Roosevelt Papers

Marshal Stalin to President Roosevelt 1


I have received your message on Polish matters3 on December 20.

personal and secret

As regards Mr. Stettinius’ statement of December 18, I would prefer to express myself about this during our personal meeting. In any case the events in Poland have considerably moved ahead than it is reflected in the said statement.

A number of facts which took place during the time after the last visit of Mikolajczyk to Moscow and, in particular the radio-communications with Mikolajczyk’s government intercepted by us from arrested in Poland terrorists—underground agents of the Polish émigré government—with all palpability proves that the negotiations of Mr. Mikolajczyk with the Polish National Committee served as a screen for those elements who conducted from behind Mikolajczyk’s back criminal terrorist work against Soviet officers and soldiers on the territory of Poland. We cannot reconcile with such a situation when terrorists instigated by Polish emigrants kill in Poland soldiers and officers of the Red Army, lead a criminal fight against Soviet troops which are liberating Poland, and directly aid our enemies, whose allies they in fact are. The substitution of Mikolajczyk by Arzyshevsky [ Arciszewski ] and, in general, transpositions of ministers in the Polish émigré government have made the situation even worse and have created a precipice between Poland and the émigré government.

Meanwhile the Polish National Committee has made serious achievements in the strengthening of the Polish state and the apparatus of governmental power on the territory of Poland, in the expansion [Page 222] and strengthening of the Polish army, in carrying into practice of a number of important governmental measures and, in the first place, of the agrarian reform in favor of the peasants. All this has lead to consolidation of democratic powers of Poland and to powerful strengthening of authority of the National Committee among the wide masses in Poland and among wide social Polish circles abroad.

It seems to me that now we should be interested in the support of the Polish National Committee and all those who want and are capable to work together with it and that is especially important for the Allies and for the solution of our common task—the speeding of the defeat of Hitlerite Germany. For the Soviet Union, which is bearing the whole burden for the liberation of Poland from German occupationists, the question of relations with Poland under present conditions is the task of daily close and friendly relations with a power which has been established by the Polish people on its own soil and which has already grown strong and has its own army which together with the Red Army is fighting against the Germans.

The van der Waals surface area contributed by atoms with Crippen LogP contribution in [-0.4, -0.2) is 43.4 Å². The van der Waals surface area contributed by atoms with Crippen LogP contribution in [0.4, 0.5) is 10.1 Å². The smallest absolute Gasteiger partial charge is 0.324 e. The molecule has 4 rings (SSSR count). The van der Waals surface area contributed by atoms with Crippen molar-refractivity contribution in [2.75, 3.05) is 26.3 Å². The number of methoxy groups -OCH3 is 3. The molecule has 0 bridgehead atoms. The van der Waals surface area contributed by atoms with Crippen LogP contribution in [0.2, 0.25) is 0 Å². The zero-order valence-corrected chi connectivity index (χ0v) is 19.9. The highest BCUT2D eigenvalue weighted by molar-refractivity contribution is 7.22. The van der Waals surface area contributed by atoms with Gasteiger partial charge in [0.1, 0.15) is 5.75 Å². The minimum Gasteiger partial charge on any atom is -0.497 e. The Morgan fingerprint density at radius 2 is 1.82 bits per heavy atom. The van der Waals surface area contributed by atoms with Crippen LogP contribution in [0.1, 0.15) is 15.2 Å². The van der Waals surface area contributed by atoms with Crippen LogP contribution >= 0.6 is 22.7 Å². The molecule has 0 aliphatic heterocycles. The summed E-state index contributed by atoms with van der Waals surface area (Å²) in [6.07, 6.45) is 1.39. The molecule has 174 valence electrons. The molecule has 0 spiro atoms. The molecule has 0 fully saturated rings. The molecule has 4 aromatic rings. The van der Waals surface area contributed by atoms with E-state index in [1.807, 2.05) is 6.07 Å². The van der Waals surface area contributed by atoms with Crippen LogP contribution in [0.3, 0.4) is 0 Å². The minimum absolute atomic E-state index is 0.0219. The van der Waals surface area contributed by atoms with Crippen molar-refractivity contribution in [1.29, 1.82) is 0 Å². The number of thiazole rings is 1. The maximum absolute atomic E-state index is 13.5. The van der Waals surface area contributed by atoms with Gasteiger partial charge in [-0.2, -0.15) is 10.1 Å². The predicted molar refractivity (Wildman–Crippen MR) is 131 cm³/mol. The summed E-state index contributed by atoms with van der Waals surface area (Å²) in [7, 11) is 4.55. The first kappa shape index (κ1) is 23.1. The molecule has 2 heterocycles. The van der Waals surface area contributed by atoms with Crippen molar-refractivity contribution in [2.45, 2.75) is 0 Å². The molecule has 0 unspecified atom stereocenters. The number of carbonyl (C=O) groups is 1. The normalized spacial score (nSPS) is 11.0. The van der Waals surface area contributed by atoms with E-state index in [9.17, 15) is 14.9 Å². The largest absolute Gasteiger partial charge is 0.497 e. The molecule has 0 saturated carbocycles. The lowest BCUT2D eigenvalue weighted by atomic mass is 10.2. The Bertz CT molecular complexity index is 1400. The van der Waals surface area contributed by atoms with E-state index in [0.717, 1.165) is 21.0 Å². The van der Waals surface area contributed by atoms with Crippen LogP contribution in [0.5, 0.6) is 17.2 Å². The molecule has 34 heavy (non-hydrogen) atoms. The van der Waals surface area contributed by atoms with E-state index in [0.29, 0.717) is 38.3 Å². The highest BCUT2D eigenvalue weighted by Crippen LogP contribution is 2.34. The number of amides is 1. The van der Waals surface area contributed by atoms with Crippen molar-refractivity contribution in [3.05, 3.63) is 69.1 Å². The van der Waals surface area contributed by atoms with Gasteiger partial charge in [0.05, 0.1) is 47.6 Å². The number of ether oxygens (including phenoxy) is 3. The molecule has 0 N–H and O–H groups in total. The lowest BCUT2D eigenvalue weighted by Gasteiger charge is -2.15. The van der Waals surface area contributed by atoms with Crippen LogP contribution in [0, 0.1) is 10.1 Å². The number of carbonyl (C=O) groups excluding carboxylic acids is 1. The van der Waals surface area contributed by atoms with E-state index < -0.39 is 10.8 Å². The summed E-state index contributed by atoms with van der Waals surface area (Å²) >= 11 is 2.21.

I have to say frankly that if the Polish Committee of National Liberation will transform itself into a Provisional Polish Government then, in view of the above-said, the Soviet Government will not have any serious ground for postponement of the question of its recognition. It is necessary to bear in mind that in the strengthening of a pro-Allied and democratic Poland the Soviet Union is interested more than any other power not only because the Soviet Union is bearing the main brunt of the battle for liberation of Poland but also because Poland is a border state with the Soviet Union and the problem of Poland is inseparable from the problem of security of the Soviet Union. To this we have to add that the successes of the Red Army in Poland in the fight against the Germans are to a great degree dependent on the presence of peaceful and trustworthy rear in Poland, and the Polish National Committee fully takes into account this circumstance while the émigré government and its underground agents by their terroristic actions are creating a threat of civil war in the rear of the Red Army and counteract the success of the latter. On the other hand, under the conditions which exist in Poland at the present time there are no reasons for the continuation of the policy of support of the émigré government, which has lost all confidence of the Polish population in the country and besides creates a threat of civil war in the rear of the Red Army, violating thus our common interests of a successful fight against the Germans. I think that it would be natural, just and profitable for our common cause if the governments of the Allied countries as the first step have agreed on an immediate exchange of representatives with the Polish National Committee so that after a certain time it would be recognized as the lawful government of Poland after the transformation of the National Committee into a provisional [Page 223] government of Poland. Otherwise I am afraid that the confidence of the Polish People in the Allied powers may weaken. I think that we cannot allow the Polish people to say that we are sacrificing the interests of Poland in favor of the interests of a handful of Polish emigrants in London.

  1. Presumably transmitted by the Soviet Embassy, Washington.
  2. Appears on the original.
  3. No. 136, December 16, 1944, ante, pp. 217218.
  4. Roosevelt’s No. 681 to Churchill, dated December 29, 1944, quoted the text of this message, with the request, “I should like your comments before making a reply.” Churchill’s No. 864, dated December 30, 1944, included the following statement: “Your Number 681 enclosing Stalin’s reply about Poland shows how serious will be the difficulties we shall have to face. I have consulted the Foreign Secretary and the Cabinet about it and their clear view is that we shall continue to press Stalin not to recognise the Lublin Committee as the government of Poland and tell him plainly that we shall not do so. The matter should be reserved for the coming conference.” (Roosevelt Papers.)